And who knows how much longer my healing will take, what other treatments will yet be pursued, or how far back I will come in terms of my memory functions and other mental capacities? The answer is one and the same for all of those questions: no one knows. Not even the doctors and other experts in neuroscience. Everyone is guessing, including me, to the best of our ability and on the basis of our ever-changing experience as to what will be the right formula for me.

Simply put, we have embarked upon an adventure of discovery and wonder, with an unknown outcome. That makes it at once all the more scary and exciting. Having hung on and survived, I am now experiencing the most transformative ride of my life. Even though I am still a long ways away from where I want to be, I believe that I am going from barely surviving in a hospital bed to heartily thriving on the trek of life. And I am thankful that so many of you have been willing to share the journey with me by reading these Provisions.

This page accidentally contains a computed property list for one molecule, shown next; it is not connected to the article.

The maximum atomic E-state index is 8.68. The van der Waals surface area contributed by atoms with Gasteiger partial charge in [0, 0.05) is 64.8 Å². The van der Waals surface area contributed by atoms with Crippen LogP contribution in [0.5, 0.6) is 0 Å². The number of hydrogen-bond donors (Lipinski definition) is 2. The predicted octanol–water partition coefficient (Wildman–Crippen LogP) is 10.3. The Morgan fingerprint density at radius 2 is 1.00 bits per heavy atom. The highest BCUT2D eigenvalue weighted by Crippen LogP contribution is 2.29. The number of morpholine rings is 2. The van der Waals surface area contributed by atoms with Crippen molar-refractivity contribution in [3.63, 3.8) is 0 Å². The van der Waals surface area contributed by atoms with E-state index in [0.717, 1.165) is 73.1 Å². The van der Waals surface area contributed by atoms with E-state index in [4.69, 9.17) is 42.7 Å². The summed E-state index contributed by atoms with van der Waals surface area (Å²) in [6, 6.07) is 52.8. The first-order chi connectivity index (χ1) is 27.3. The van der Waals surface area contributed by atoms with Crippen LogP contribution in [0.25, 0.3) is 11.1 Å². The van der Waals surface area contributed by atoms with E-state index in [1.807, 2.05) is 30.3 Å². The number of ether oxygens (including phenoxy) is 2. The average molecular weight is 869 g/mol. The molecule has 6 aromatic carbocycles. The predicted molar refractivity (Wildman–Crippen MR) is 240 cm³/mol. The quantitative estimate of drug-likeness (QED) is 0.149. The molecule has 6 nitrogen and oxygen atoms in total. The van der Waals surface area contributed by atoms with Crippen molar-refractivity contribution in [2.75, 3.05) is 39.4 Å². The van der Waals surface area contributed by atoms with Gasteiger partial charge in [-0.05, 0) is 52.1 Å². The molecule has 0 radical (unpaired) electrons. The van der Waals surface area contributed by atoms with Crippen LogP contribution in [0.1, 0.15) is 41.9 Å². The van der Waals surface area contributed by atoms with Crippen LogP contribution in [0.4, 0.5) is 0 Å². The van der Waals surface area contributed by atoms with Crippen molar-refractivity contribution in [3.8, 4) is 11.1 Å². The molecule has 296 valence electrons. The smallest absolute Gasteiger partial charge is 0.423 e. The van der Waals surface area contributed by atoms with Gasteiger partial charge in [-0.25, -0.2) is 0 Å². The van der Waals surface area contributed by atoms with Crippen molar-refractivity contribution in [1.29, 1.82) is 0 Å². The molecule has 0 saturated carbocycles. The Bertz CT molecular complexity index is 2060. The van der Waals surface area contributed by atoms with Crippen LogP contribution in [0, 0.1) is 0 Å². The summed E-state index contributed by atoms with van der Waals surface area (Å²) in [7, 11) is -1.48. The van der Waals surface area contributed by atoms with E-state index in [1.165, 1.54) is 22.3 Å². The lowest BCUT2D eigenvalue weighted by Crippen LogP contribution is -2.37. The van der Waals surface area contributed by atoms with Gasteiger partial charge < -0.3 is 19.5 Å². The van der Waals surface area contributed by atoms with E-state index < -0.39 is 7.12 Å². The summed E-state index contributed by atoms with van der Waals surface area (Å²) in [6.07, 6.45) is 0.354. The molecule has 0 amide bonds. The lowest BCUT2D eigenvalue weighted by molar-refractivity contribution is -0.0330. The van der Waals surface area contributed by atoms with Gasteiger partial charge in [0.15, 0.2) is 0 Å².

There is a story in the Hebrew scriptures that speaks to the transformative nature of experiences such as the one through which I am going. It comes from the book of Genesis, chapter 32, verses 22-31, and it has become a classic rendering of what happens when someone wrestles, struggles, and tussles with God. I reprint that story here from the Good News Translation of the Hebrew scriptures:

That same night Jacob got up, took his family, and crossed the Jabbok River. After he had sent them across, he also sent across all that he owned, but he stayed behind, alone.

Then a man came and wrestled with him until just before daybreak. When the man saw that he was not winning the struggle, he hit Jacob on the hip, and it was thrown out of joint. The man said, “Let me go; daylight is coming.”